This is what success looks like. Everything goes forward with modifications as needed, and you keep doing this until there is a vaccine or a treatment.

On testing, the threshold for getting a test is pretty low.

For the first week, we tested only people from Wuhan or Hubei province, then we tested anyone who had been in China within the last 14 days.

By the end of January, all of our public hospitals could do tests.

Then we moved to enhanced screening — we tested anyone coming to a hospital with a respiratory illness, anyone who had been in contact with a Covid-19 patient.

Now, it has even become more liberal.

If you are a hospital staff member with a mild cold, we will give you a test.

But if you are a normal person with no contacts with anybody and mild symptoms, we will just send you home.

You can get a medical certificate that allows you to stay home from work for five days.

If you are a casual worker, there is financial help with that, too.

Leadership needs to be organised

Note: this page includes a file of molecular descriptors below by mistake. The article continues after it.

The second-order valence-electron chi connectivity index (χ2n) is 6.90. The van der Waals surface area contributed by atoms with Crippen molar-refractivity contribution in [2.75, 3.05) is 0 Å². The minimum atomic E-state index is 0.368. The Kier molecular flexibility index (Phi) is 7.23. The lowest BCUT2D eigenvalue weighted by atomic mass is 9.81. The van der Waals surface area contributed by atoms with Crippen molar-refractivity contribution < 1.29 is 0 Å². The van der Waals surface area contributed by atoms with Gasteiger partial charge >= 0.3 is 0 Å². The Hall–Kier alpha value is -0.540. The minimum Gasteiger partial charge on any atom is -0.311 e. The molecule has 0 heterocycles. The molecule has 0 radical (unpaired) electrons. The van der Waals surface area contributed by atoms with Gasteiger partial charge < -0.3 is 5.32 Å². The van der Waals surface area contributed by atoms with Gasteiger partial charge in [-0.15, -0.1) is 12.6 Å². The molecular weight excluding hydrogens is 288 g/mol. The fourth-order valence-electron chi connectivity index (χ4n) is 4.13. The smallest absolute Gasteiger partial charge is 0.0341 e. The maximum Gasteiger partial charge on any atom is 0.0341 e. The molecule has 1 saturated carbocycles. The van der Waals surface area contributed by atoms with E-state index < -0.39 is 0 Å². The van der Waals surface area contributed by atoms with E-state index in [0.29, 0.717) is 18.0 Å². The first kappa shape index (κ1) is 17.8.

It is nothing really fancy.

We do not have the magic answer here, we just do it well and efficiently.

It is certainly more challenging to put these things in place in bigger countries with different political systems, but it just means people need to know their roles.

For instance, communicating to the nation should come from the national government, but the state level should talk about state-relevant things.

It is really about leadership being organised enough to get the messaging right as a team. Then people will feel more comfortable and are much more likely to follow the rules.

 

Prof Dale Fisher is the chair of infection control at the National University Hospital, National University of Singapore.